Omar D’Angelo smelled opportunity in the scent of frying empanadas. “The Mexican restaurants were growing, but there was not much diversity beyond that. In business you always want to do something unique and different, and as an Argentine person I knew I could bring something new,” he says.
His Argentine food truck, Barroluco Argentine Comfort Food, hit the streets of Columbus, Ohio, in 2016 and has drawn a steady following for its empanadas (little meat pies) and its chimichurri (a kind of garlic pesto).
Whether he realized it or not, D’Angelo had tapped into a growing trend. In recent years, the U.S. has seen a rise not just in the number of Mexican restaurants, but also in the sheer diversity of Latino-inspired culinary options.
There were some 48,000 Mexican eateries nationwide in 2018, according to el Restaurante’s Independent Mexican Restaurant Report, which tracks Mexican and Latin food trends through surveys and restaurant data. That’s up 1,500 from the year before. Taco trucks are on the rise too, with 8,061 mobile Mexican eateries on the road in the U.S. this year, up from 5,500 in 2016.
The Latino trend extends beyond the usual tacos and burritos.
“One of the hottest cuisines right now is Peruvian, with growth in casual dining, upscale dining and fine dining. Brazilian is seeing growth. El Salvadoran is becoming more popular,” says Charles Chuman, vice president of sales for culinary research firm CHD Expert.
Why the boom? It’s partly due to a rising number of Americans who hail from Latin America. Cities with large immigrant populations are seeing the fastest growth in dining options. “People in cities like Chicago, Washington, D.C., and Los Angeles are really open to new flavors and new tastes,” Chuman says.
At the same time, staple Mexican items have become so commonplace that they no longer seem exotic. It’s strange to think of ballpark nachos as “ethnic” food. That opens the door for curious diners to experiment.
Public curiosity helped D’Angelo get his truck rolling. “At first we had to explain everything,” he says. “Now people want us to succeed because they have come to like these flavors.”
It’s not just independent operators like D’Angelo who capitalize on rising interest. With more than 100 locations nationwide, burger chain BurgerFi this summer launched The Street Stack, a limited-time offering that sandwiches a beef patty between two arepas (griddle corn cakes) and tops it with charred jalapeño pico de gallo.
“We wanted to create a new twist on a classic street food item that is synonymous with fun, summer and festivals,” says Paul Griffin, BurgerFi’s culinary director. “Although arepas are considered a South American staple, sweet corn is widely loved by the masses, so we decided to have them act as our burger buns.”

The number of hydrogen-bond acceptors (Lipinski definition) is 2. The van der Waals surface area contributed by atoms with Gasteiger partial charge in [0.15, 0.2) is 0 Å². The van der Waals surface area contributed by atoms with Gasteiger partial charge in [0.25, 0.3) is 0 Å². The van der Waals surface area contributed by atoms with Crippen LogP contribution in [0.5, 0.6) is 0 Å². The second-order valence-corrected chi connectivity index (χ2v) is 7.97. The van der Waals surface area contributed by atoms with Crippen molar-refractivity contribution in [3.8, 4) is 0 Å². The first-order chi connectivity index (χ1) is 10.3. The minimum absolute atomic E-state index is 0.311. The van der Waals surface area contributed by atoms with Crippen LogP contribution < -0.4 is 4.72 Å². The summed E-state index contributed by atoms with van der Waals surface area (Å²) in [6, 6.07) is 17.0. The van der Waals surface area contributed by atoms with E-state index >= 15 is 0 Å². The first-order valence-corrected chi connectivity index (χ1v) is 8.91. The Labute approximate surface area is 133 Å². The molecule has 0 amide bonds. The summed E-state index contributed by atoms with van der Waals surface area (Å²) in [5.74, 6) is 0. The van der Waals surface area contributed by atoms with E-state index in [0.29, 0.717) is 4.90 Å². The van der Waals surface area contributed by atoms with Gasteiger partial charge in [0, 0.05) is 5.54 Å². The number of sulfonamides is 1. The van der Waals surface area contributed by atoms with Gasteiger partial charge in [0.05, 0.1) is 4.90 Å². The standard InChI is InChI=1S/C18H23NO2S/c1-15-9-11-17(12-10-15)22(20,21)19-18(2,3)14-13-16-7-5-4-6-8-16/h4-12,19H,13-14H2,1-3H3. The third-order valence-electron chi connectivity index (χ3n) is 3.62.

The quest for novel flavors isn’t confined to lunch or dinner. Research firm Packaged Facts finds Mexican breakfast items have become twice as common on U.S. menus in the past decade: tasty dishes like migas (pan-fried corn tortillas, scrambled eggs, salsas, meats, and beans) and chilaquiles (fried tortilla strips softened in salsa, topped with poached eggs, cilantro, onions, crema and queso fresco).
These morning edibles “target not just Hispanics, but all the ravenous millennials looking for what’s next,” the researchers note. As restaurants expand their menus to embrace other Latino flavors, their buying habits change, according to Dining Alliance, a group purchasing organization serving 18,000 restaurants. Its members saw purchases of staples such as refried beans, plantains, chipotle peppers and cilantro jump almost 35 percent from 2017 to 2018.
Until recently, restaurateurs might have had a challenging time securing these ingredients. Today, ready availability of Latino staples means consumers get to enjoy new menu choices.
“Systems have changed such that distributors are now able to bring in a broader variety of foods because of improvements in the supply chain and distribution technologies,” Chuman says. As a result, “we are seeing a greater variety of products reaching a bigger audience.”
For D’Angelo, who came from Argentina to the U.S. with his family in 2000, a mobile dining venue offers the ideal means for introducing hungry neighbors to the flavors of his native land. “The food truck helps by spreading the interest,” he says. “Being mobile, we can take these different flavors to people in lots of different places. We find that people are always interested in trying something new.”
D’Angelo has been able to build upon that interest. In November, he leveraged the success of the food truck to fulfill a longtime dream, opening the 50-seat restaurant Barrolocu. “I had always wanted to open a restaurant, but it was very expensive and difficult at first,” he says. “Once we had some success with the food truck, the lenders had more confidence in me. Now we have a lunch rush from the nearby office spaces, so there is a steady business here, giving people something different from what they can usually find in Columbus.”